Interior secretary headed for Alaska

Jill Burke

This week, the Obama appointee whose oversight affects everything from hunting rights for rural Alaskans to oil and gas development in the Arctic will travel to our state to discuss "matters of importance" to the people who live here.

Interior Secretary Ken Salazar will hold public events in Barrow and Anchorage on Thursday and Friday, respectively.

According to Kendra Barkoff, Salazar's press secretary, Salazar expects the conversation to include Native issues, subsistence hunting and fishing rights, and oil and gas development, among others.

Salazar previously visited the state in April 2009 as a new member of the Obama administration during a series of public hearings on oil and gas lease sales in advance of the president shaping the nation's offshore energy policy, which would emerge in the coming year as a policy supportive of drilling in new areas of the OCS, but with a cautious eye on implications for the environment.

"If we are to responsibly develop energy resources in frontier areas of the outer continental shelf, especially in the Arctic's extreme environment, we must support exploration activities, gather the science needed and listen to affected communities," Salazar said in announcing the administration's offshore development strategy March 31 of this year.

With 487 leases in the Chukchi Sea and another 186 in the Beaufort Sea, only one company -- Royal Dutch Shell -- was prepared to drill in Alaska's Arctic waters this summer.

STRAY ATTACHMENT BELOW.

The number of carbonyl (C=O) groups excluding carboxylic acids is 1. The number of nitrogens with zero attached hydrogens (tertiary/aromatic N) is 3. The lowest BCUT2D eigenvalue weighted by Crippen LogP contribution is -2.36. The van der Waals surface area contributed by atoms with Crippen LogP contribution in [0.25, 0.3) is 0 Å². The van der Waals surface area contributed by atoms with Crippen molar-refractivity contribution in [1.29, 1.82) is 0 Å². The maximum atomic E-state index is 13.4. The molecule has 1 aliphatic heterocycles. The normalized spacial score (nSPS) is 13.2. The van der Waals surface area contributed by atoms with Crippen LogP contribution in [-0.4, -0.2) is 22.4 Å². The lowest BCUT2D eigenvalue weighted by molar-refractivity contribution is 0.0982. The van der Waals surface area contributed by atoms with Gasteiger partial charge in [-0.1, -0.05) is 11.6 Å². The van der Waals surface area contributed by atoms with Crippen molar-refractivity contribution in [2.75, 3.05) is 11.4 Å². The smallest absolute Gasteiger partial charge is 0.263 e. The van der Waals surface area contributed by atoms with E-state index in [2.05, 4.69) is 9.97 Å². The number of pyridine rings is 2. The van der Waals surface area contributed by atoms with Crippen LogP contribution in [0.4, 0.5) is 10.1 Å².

But three weeks after the energy policy announcement that viewed exploration as a good thing, the massive oil spill in the Gulf of Mexico changed everything, jolting high-level decision makers into rethinking their lenient attitude.

Although Alaska's shallow waters are not subject to the deep-water drilling moratorium Salazar imposed in the wake of the spill, Shell's plans were still put on hold pending a review of whether Arctic exploration can be done safely, with lessons learned from the gulf spill expected to help guide the analysis. Future lease sales are on hold for at least two years in the Arctic. Meanwhile, a study Salazar ordered before the spill on what is known and not known about operating in the Arctic remains underway, due Oct. 1. With the USGS in the lead, the study is meant to inventory all of the information various government agencies have amassed about the arctic, and whether there are knowledge gaps.  The results are likely to influence future decisions about the Arctic, according to Barkoff.

The Interior Department hasn't decided whether it will give Shell the go-ahead to resume exploratory drilling in 2011, and it won't give a firm deadline for doing so. Shell has in the past said it needs a favorable signal by the end of the year before it will be willing to spend the money on gearing up for another attempt.

The company has said it's spent more than $3.5 billion preparing to look for oil and gas off Alaska's northern shores, with more than $100 million going to Alaska businesses that provide support services to the operation. Reaction to the delay has been mixed. Alaska's congressional delegation and its governor have lobbied hard to swiftly restore arctic drilling opportunities. But some villagers, nervous about the negative consequences drilling may bring to the environment and its marine life, have praised the move.

Contact Jill Burke at jill(at)